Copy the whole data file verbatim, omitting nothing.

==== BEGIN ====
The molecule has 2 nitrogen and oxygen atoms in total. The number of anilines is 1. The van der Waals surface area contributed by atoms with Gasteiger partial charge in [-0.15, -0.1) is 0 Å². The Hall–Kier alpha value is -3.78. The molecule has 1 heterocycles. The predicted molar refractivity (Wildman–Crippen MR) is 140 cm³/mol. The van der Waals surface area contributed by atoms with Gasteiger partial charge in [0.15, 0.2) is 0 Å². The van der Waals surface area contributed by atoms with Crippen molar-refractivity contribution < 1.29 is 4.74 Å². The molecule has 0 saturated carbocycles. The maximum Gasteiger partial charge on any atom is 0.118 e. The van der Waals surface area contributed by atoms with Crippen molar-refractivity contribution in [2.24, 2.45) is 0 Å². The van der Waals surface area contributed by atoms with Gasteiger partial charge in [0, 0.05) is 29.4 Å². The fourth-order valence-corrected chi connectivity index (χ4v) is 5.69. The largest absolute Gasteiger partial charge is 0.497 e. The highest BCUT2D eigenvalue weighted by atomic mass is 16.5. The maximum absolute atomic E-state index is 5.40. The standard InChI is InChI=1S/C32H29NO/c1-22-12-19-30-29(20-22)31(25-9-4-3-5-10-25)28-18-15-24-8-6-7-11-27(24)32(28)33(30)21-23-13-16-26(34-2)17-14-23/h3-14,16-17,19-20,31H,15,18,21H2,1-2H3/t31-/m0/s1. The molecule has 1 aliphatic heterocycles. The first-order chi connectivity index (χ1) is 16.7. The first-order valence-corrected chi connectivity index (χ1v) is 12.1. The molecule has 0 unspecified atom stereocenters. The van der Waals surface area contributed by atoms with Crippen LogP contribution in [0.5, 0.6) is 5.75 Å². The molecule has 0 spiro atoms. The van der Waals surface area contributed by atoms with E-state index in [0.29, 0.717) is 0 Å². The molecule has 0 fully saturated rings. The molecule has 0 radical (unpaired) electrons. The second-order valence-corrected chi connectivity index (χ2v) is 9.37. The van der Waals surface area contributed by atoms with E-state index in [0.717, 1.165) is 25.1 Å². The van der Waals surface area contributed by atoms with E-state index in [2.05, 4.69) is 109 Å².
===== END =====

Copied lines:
The molecule has 2 nitrogen and oxygen atoms in total. The number of anilines is 1. The van der Waals surface area contributed by atoms with Gasteiger partial charge in [-0.15, -0.1) is 0 Å². The Hall–Kier alpha value is -3.78. The molecule has 1 heterocycles. The predicted molar refractivity (Wildman–Crippen MR) is 140 cm³/mol. The van der Waals surface area contributed by atoms with Gasteiger partial charge in [0.15, 0.2) is 0 Å². The van der Waals surface area contributed by atoms with Crippen molar-refractivity contribution < 1.29 is 4.74 Å². The molecule has 0 saturated carbocycles. The maximum Gasteiger partial charge on any atom is 0.118 e. The van der Waals surface area contributed by atoms with Crippen molar-refractivity contribution in [2.24, 2.45) is 0 Å². The van der Waals surface area contributed by atoms with Gasteiger partial charge in [0, 0.05) is 29.4 Å². The fourth-order valence-corrected chi connectivity index (χ4v) is 5.69. The largest absolute Gasteiger partial charge is 0.497 e. The highest BCUT2D eigenvalue weighted by atomic mass is 16.5. The maximum absolute atomic E-state index is 5.40. The standard InChI is InChI=1S/C32H29NO/c1-22-12-19-30-29(20-22)31(25-9-4-3-5-10-25)28-18-15-24-8-6-7-11-27(24)32(28)33(30)21-23-13-16-26(34-2)17-14-23/h3-14,16-17,19-20,31H,15,18,21H2,1-2H3/t31-/m0/s1. The molecule has 1 aliphatic heterocycles. The first-order chi connectivity index (χ1) is 16.7. The first-order valence-corrected chi connectivity index (χ1v) is 12.1. The molecule has 0 unspecified atom stereocenters. The van der Waals surface area contributed by atoms with Crippen LogP contribution in [0.5, 0.6) is 5.75 Å². The molecule has 0 spiro atoms. The van der Waals surface area contributed by atoms with E-state index in [0.29, 0.717) is 0 Å². The molecule has 0 fully saturated rings. The molecule has 0 radical (unpaired) electrons. The second-order valence-corrected chi connectivity index (χ2v) is 9.37. The van der Waals surface area contributed by atoms with E-state index in [0.717, 1.165) is 25.1 Å². The van der Waals surface area contributed by atoms with E-state index in [2.05, 4.69) is 109 Å².